Fighting Paralysis: Cells that Enable Sensation Created for the First Time

cells-which-enable-sense-of-touch

Researchers from UCLA create cells which enable the sense of touch. The process  could become a huge step towards restoring sensation in people suffering from paralysis.

Researchers from UCLA, have for the first time coaxed human stem cells into becoming sensory interneurons, the cells which enable the sense of touch. The study could be a huge step towards therapies to restore sensation in people suffering from paralysis. 

The investigation was led by Samantha Butler, associate professor of neurobiology at UCLA and member of the Broad Stem Cell Research Center.

Sensory interneurons, are found in the spinal cord and are responsible for transmitting information from the outer body or periphery, into the central nervous system. It is this system which enables the sense of touch. 

People who suffer from paralysis are greatly affected by a deficient sense of touch, which can make them unable to feel pain. This is a dangerous situation, since pain is an important part of the body’s defense mechanism. Without the feeling of pain, we could get burned by a hot surface or cut by a sharp knife whilst cooking, and we wouldn’t even know about it. 

"The field has for a long time focused on making people walk again," said Samantha Butler. "Making people feel again doesn't have quite the same ring. But to walk, you need to be able to feel and to sense your body in space; the two processes really go hand in glove." She added.

In a different study published in September, Butler and her associates determined how signals from a family of proteins influenced the development of sensory interneurons in chicken embryos. The research of the study is currently being applied to human stem cells.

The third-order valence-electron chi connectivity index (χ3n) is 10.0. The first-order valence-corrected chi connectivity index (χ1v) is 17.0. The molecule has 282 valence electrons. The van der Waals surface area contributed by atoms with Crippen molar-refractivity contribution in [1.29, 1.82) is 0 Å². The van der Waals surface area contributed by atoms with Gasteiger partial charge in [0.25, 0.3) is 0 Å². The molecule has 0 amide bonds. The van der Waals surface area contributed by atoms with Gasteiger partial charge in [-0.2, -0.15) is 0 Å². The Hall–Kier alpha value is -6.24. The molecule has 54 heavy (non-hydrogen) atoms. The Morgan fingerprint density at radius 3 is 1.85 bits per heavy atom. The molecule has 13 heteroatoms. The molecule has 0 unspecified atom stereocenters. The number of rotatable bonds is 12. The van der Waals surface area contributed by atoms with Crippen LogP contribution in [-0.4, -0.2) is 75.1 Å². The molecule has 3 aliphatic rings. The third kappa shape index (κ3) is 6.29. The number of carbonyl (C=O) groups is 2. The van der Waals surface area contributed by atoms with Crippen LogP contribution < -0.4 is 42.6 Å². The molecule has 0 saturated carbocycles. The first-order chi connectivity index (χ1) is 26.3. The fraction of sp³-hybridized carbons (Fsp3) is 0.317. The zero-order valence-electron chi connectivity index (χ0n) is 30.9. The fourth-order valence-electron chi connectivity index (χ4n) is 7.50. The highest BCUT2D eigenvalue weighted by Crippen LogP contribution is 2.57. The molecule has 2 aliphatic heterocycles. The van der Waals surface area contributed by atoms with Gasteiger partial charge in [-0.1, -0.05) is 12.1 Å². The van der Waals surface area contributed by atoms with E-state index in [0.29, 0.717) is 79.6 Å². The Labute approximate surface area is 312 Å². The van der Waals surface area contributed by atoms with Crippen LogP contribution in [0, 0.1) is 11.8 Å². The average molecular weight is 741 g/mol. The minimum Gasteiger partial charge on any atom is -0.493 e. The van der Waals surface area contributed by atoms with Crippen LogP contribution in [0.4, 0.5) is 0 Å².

They added a specific protein and retinoic acid to human embryonic cells, and obtained a mixture of two types of sensory interneurons. DI1 sensory interneurons, which give people the sense of the body being in space; DI3 sensory interneurons which enable them to feel pressure. 

The researchers discovered that a matching mixture of sensory interneurons were generated when they added the same molecules to induced pluripotent stem cells, a type of cell which is a produced by reprogramming a patient’s own mature cells such as skin cells. 

The reprogramming technique produces stem cells able to generate any type of cell whilst maintaining the person’s original genetic code. Being able to produce sensory interneurons with the patient’s genetic code, offers substantial potential towards the inception of a cell-based treatment which can restore the sense of touch without immune suppression. 

Butler now aims to create each type of interneuron separately, which would allow to fully understand the role of each cell type. This would allow scientists to start using the cells in clinical trials for paralysis. 

The study aims to reveal the factors which make stem cells produce other types of sensory interneurons is still underway. 

The research group is currently testing the sensory interneurons in mice. They want to investigate if the cells become fully functional and integrate with the nervous system. 

"We haven't solved how to restore touch but we've made a major first step by working out some of these protocols to create sensory interneurons." Claims Butler.

The research was supported by grants from the California Institute for Regenerative Medicine and its Cal State Northridge-UCLA Bridges to Stem Cell Research program, the National Institutes of Health and the UCLA Broad Stem Cell Research Center.

Story Source:  Materials provided by University of California – Los Angeles Health Sciences. Original written by Sarah C.P. (Content may be edited for style Photo Credit: Karim Ghantous  (The photograph provided bears no relation to the study.)